State of Damnation

Written By bryanboy


That’s the question that went inside my head (aside from HOW MUCH DID YOU PAY TO LOOK LIKE THAT?) while looking at the photos of the guests at yesterday’s State of the Nation Address (SONA) by current Philippine President Benigno Aquino Jr.

Philippine SONA 2011 Miriam Defensor Santiago

Filipinos, from all walks of life, tune in to their television sets, if not online, to see what the President has to say about the state of the nation. It’s a gargantuan affair attended by the country’s politicians, their wives, their minions and cronies, celebrities, and such. These are the very few people whose job is to legitimately (they were mostly elected, after all) represent their constituents.

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Over the years, the President’s SONA became the Filipino political equivalent of the Academy Awards red carpet. Women attendees attempt to put their formal best but end up with their formal worst.

Senator Miriam Defensor Santiago, photo above, looked GROTESQUE. I have respect for the woman for having balls in the political arena but really? As someone who is known to be one of the most highly-opinionated figures in the history of the nation, she sure dressed her eccentric self. I posted a photo of her on Twitter and the response from my followers were hysterical and on point.

  • “I wonder if she found her Beast by the end of the night.”
  • “I wonder what kind of meds she’s prescribed with.”
  • “Ferrero Rocher called, they want their wrapping back.”
  • “She looks like a Christmas tree ornament.”

I cannot help but wonder how much these clowns women paid to look like that.

I almost choked when I saw a video of Congresswoman Mitos Magsaysay describe what she wore. She said she wanted to look “classy” by wearing “black AND gold”. Classy, yes, for the season premiere of Real Housewives of Zambales. Mitos, why not look at Mons Romulo who I thought looked terrific. Simplicity is key.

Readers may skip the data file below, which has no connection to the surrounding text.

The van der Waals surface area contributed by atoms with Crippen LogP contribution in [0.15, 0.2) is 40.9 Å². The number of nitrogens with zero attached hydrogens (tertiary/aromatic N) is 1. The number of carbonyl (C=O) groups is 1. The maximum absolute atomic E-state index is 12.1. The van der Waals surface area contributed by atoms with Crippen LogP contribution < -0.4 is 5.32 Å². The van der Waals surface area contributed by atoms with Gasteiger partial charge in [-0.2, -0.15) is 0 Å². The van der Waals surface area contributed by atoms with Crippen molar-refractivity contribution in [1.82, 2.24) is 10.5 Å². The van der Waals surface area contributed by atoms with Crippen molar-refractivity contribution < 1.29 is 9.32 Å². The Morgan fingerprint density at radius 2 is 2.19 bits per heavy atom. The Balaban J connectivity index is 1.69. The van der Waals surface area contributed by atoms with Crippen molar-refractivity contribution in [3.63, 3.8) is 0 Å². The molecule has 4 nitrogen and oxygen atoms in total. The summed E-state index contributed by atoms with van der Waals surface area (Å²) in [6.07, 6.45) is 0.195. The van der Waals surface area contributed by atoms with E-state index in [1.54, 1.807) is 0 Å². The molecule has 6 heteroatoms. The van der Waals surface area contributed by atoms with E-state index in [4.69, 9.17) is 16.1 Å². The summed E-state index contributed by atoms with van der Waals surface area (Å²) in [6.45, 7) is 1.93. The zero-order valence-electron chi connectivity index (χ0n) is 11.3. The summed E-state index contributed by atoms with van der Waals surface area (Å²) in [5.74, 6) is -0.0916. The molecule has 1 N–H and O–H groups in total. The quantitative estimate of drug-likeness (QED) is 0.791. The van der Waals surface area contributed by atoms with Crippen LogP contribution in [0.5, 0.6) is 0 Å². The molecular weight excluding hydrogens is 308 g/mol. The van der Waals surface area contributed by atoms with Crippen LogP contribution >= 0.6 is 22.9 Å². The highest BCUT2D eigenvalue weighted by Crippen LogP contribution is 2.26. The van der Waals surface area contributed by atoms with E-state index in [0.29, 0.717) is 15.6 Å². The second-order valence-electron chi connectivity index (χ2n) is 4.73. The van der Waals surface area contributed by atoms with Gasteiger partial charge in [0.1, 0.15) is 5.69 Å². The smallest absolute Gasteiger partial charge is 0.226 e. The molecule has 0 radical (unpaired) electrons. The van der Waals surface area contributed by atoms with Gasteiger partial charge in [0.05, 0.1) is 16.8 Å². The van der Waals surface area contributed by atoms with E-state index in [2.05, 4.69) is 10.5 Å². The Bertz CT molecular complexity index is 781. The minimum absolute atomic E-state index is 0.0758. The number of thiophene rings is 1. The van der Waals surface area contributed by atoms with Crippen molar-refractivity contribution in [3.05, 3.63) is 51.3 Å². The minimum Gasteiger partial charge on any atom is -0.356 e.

SONA 2011 Guests
Jinkee Pacquiao in Martin Bautista at SONA 2011

Filipino boxer Manny Pacquaio’s millions (dollars, mind you, not pesoses) failed to inspire young designer Martin Bautista to create something a wee bit tasteful for wife Jinkee. Her frock lacked a sophisticated punch. Sorry Martin, I love you bakla pero walang personalan. She doesn’t look like a million bucks!

I liked Risa Hontiveros’ interpretation of the Filipina terno. I thought it was a powerful statement to convert traditional attire into a trouser version. Yes, women can wear trousers, too.

From what I’ve seen online, Lani Mercado outshined them all. Devoid of garish colours, the intricate details of her demure dress spoke for itself. It was anything but vulgar.


  1. Bryan, kindly explain to us what’s with the sleeves of the dresses? they’re all the same.

  2. Lol so right… by the way; what’s with those sleeves? three women wearing the same kind of sleeves? did they shop together? maybe it’s a filipino designer staple.. but never seen those sleeves. They look kind of cool; in a robotic kind of way